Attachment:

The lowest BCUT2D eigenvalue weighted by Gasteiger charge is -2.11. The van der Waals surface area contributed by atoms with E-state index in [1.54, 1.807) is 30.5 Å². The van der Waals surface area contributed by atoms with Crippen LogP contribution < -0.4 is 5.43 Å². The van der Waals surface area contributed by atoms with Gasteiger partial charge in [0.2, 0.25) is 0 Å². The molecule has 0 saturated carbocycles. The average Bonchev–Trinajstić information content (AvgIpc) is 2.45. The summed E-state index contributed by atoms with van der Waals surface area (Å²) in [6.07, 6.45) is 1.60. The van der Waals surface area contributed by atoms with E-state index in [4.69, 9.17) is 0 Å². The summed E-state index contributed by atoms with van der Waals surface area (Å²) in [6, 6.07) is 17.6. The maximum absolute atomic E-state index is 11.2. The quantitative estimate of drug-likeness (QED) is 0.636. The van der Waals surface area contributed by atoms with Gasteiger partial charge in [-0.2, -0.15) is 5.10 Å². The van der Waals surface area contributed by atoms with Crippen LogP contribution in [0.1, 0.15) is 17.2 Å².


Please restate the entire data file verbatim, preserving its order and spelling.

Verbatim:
The lowest BCUT2D eigenvalue weighted by Gasteiger charge is -2.11. The van der Waals surface area contributed by atoms with E-state index in [1.54, 1.807) is 30.5 Å². The van der Waals surface area contributed by atoms with Crippen LogP contribution < -0.4 is 5.43 Å². The van der Waals surface area contributed by atoms with Gasteiger partial charge in [0.2, 0.25) is 0 Å². The molecule has 0 saturated carbocycles. The average Bonchev–Trinajstić information content (AvgIpc) is 2.45. The summed E-state index contributed by atoms with van der Waals surface area (Å²) in [6.07, 6.45) is 1.60. The van der Waals surface area contributed by atoms with E-state index in [4.69, 9.17) is 0 Å². The summed E-state index contributed by atoms with van der Waals surface area (Å²) in [6, 6.07) is 17.6. The maximum absolute atomic E-state index is 11.2. The quantitative estimate of drug-likeness (QED) is 0.636. The van der Waals surface area contributed by atoms with Gasteiger partial charge in [-0.2, -0.15) is 5.10 Å². The van der Waals surface area contributed by atoms with Crippen LogP contribution in [0.1, 0.15) is 17.2 Å².